I ask a very simple question of the First Minister. By the end of this session, will councils have fewer or more powers? We seem to have gone from planning applications to children’s services. We work in partnership with local authorities to make sure that we are delivering for people across the country. Let us go back to planning applications. There is no centralisation here. As I said, in 2020-21, 25,000 planning applications were decided by local planning authorities. The vast majority of them—94.5 per cent—were granted planning permission. There were 135 decisions on planning appeals made through the arrangements in the Scottish Government, which I have set out, and Scottish ministers made the final decision on four recalled planning appeals. The whole premise of the question is deeply flawed, which is probably why Miles Briggs chose to go on to something else after my first answer rather than stick with the subject matter of his question.
The national planning framework will be published and consulted on soon. When does the Scottish Government intend to publish the national planning framework participation statement, setting out the consultation process? I am very happy to get back to the member with the date—if we have set a date—on which that will be published. I will ask the relevant minister to write to the member as soon as possible. To ask the First Minister what the Scottish Government’s response is to reports that social care services in Glasgow have been temporarily suspended because of staff shortages. All of us understand how vital those services are to many people, and I understand the concern that any changes to the operation of such services brings. The Glasgow health and social care partnership has sought to assure the Government that the suspension of services is temporary. The situation will be regularly reviewed and services will be reinstated as quickly as possible. We have been working, and we will continue to work, closely with all local areas, including Glasgow, to ensure that services are delivered safely.
That has included introducing measures to address recruitment and retention issues, such as working with the Scottish Social Services Council and key partners to promote opportunities and encourage take-up of vacant posts, which includes work on training and developing the workforce. In addition, we are running a campaign to attract more people to the sector, and we are accelerating routes into the sector in recruitment processes. I thank the First Minister for that answer, but people who require care will probably find little comfort in it. Last week, Glasgow City Council took the operational decision to suspend day-care services on the basis of mounting staffing pressures in what has been described as a “critical shortage” of care workers—a shortage that I, as a care user, am acutely aware of.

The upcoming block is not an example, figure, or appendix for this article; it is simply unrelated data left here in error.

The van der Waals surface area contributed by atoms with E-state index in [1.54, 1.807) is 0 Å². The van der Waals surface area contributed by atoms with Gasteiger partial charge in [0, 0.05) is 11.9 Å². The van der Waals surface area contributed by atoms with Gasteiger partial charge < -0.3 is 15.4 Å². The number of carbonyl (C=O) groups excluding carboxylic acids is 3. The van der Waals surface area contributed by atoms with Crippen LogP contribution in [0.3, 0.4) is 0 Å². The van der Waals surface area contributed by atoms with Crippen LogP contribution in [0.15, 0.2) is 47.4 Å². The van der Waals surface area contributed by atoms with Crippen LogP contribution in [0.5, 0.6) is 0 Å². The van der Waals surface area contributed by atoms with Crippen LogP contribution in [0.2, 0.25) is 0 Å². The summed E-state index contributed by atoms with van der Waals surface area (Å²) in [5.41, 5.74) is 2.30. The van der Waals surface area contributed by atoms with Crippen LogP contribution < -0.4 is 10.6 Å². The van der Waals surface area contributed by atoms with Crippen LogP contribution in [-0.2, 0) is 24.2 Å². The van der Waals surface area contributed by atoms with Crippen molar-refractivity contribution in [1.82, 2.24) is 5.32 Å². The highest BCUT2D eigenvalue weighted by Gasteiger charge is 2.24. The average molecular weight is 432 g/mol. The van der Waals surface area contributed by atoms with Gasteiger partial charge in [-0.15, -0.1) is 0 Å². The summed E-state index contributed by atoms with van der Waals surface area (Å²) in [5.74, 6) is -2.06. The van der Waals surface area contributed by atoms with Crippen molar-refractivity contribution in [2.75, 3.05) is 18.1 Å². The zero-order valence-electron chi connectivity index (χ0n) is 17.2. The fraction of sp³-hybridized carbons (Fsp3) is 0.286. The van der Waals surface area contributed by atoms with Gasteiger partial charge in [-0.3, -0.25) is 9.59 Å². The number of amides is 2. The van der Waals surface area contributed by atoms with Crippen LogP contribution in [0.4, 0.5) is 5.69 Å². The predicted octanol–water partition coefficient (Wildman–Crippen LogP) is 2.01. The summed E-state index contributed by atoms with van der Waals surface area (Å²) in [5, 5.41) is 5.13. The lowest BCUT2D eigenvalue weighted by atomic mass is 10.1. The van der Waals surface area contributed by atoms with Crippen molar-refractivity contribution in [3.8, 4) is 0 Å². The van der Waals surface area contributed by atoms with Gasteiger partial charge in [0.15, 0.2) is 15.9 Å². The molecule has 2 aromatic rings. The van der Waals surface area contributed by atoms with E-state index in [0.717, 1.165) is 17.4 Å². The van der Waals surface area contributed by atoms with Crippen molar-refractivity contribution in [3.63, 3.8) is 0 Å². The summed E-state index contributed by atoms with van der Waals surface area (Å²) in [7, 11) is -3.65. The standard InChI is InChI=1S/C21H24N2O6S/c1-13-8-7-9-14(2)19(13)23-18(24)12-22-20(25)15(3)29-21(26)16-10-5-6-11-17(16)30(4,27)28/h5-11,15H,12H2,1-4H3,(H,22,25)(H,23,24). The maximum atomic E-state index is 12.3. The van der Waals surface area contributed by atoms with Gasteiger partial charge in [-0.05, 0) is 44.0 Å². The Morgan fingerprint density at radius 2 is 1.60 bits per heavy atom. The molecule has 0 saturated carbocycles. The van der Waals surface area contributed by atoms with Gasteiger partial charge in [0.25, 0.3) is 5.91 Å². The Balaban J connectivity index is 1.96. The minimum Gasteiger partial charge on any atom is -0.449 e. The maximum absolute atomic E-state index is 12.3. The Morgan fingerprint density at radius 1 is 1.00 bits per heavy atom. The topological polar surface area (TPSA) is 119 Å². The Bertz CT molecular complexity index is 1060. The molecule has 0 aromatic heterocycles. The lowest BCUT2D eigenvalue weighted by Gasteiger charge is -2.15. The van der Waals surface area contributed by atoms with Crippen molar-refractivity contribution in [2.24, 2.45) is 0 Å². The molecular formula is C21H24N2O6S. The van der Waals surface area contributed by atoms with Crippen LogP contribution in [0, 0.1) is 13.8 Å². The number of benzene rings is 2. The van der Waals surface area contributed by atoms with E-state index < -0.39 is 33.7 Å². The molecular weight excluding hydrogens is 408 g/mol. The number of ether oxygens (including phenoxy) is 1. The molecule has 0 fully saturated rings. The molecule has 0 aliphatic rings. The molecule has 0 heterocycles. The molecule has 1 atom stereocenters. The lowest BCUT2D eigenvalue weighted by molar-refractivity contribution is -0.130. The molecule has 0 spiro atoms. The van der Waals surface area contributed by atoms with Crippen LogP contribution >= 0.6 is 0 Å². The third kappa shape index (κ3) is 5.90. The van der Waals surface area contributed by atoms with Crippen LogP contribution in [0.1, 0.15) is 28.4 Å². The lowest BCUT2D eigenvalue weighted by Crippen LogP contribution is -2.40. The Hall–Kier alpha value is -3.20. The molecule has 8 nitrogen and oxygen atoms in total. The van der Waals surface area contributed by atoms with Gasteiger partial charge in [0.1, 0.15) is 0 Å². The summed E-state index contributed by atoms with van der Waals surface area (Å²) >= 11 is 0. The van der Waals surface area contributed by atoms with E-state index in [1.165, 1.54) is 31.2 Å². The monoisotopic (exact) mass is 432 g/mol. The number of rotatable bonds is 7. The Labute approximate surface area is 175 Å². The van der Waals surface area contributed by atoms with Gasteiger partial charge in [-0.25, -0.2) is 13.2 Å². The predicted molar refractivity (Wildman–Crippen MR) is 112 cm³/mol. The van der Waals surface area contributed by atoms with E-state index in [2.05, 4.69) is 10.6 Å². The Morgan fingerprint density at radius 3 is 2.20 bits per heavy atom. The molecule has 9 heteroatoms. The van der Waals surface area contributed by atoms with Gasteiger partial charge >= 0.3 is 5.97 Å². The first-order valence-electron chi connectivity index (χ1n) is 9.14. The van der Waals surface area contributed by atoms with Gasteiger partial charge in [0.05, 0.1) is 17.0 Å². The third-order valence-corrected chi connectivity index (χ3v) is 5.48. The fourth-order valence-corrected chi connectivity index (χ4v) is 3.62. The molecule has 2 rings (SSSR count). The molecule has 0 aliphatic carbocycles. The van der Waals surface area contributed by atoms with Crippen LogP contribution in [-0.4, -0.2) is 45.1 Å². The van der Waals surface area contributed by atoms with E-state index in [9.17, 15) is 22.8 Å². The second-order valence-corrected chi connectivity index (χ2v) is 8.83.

Does the First Minister accept that there is a crisis in social care recruitment and that her Government’s continued year-on-year underfunding of local authorities and social care has impacted on vacancies and the pay that is available? How many vacancies are there currently in social care in Scotland, and will the Government commit to publishing that information? What action is the Government taking to tackle the crisis, including the grossly unfair low pay in the sector? There were a number of perfectly reasonable questions there. Obviously, local authorities generally are the employers of social care workers, so the data is likely to be held mainly by local authorities, but I will undertake to look at whether we can publish the kind of information that Pam Duncan-Glancy is asking for, so that we have greater understanding and transparency around the level of vacancies.
I absolutely agree that—notwithstanding my previous answer or, probably, this answer—the temporary suspension of services will be of profound concern to everybody who is affected by it, and everybody wants to see those services reinstated as quickly as possible. We will continue to have debates in the chamber about funding. We are increasing funding to social care, and it is important that we do that. There is a recognised need to drive up the pay and conditions of the social care workforce. That is part of our national care service proposal, but the issue needs to be progressed in the lead-up to the delivery of that proposal. I take all of this very seriously.